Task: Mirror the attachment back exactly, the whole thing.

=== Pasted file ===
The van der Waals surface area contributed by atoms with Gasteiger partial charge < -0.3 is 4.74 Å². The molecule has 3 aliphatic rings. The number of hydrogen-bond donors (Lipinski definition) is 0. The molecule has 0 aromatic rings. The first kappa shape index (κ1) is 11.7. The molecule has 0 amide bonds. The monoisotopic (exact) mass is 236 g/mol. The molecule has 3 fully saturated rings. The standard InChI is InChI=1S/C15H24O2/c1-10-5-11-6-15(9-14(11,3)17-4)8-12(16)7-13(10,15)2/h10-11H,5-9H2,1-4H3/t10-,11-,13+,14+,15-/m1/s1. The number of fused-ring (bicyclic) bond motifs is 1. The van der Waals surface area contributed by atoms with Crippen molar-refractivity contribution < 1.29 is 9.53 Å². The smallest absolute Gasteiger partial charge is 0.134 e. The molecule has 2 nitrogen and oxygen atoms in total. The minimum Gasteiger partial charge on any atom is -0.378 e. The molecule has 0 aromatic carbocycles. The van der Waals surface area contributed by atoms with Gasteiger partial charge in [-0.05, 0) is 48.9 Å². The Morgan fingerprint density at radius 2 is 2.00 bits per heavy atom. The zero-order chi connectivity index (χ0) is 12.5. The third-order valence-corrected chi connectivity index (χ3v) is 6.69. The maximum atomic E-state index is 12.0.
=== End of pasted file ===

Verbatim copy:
The van der Waals surface area contributed by atoms with Gasteiger partial charge < -0.3 is 4.74 Å². The molecule has 3 aliphatic rings. The number of hydrogen-bond donors (Lipinski definition) is 0. The molecule has 0 aromatic rings. The first kappa shape index (κ1) is 11.7. The molecule has 0 amide bonds. The monoisotopic (exact) mass is 236 g/mol. The molecule has 3 fully saturated rings. The standard InChI is InChI=1S/C15H24O2/c1-10-5-11-6-15(9-14(11,3)17-4)8-12(16)7-13(10,15)2/h10-11H,5-9H2,1-4H3/t10-,11-,13+,14+,15-/m1/s1. The number of fused-ring (bicyclic) bond motifs is 1. The van der Waals surface area contributed by atoms with Crippen molar-refractivity contribution < 1.29 is 9.53 Å². The smallest absolute Gasteiger partial charge is 0.134 e. The molecule has 2 nitrogen and oxygen atoms in total. The minimum Gasteiger partial charge on any atom is -0.378 e. The molecule has 0 aromatic carbocycles. The van der Waals surface area contributed by atoms with Gasteiger partial charge in [-0.05, 0) is 48.9 Å². The Morgan fingerprint density at radius 2 is 2.00 bits per heavy atom. The zero-order chi connectivity index (χ0) is 12.5. The third-order valence-corrected chi connectivity index (χ3v) is 6.69. The maximum atomic E-state index is 12.0.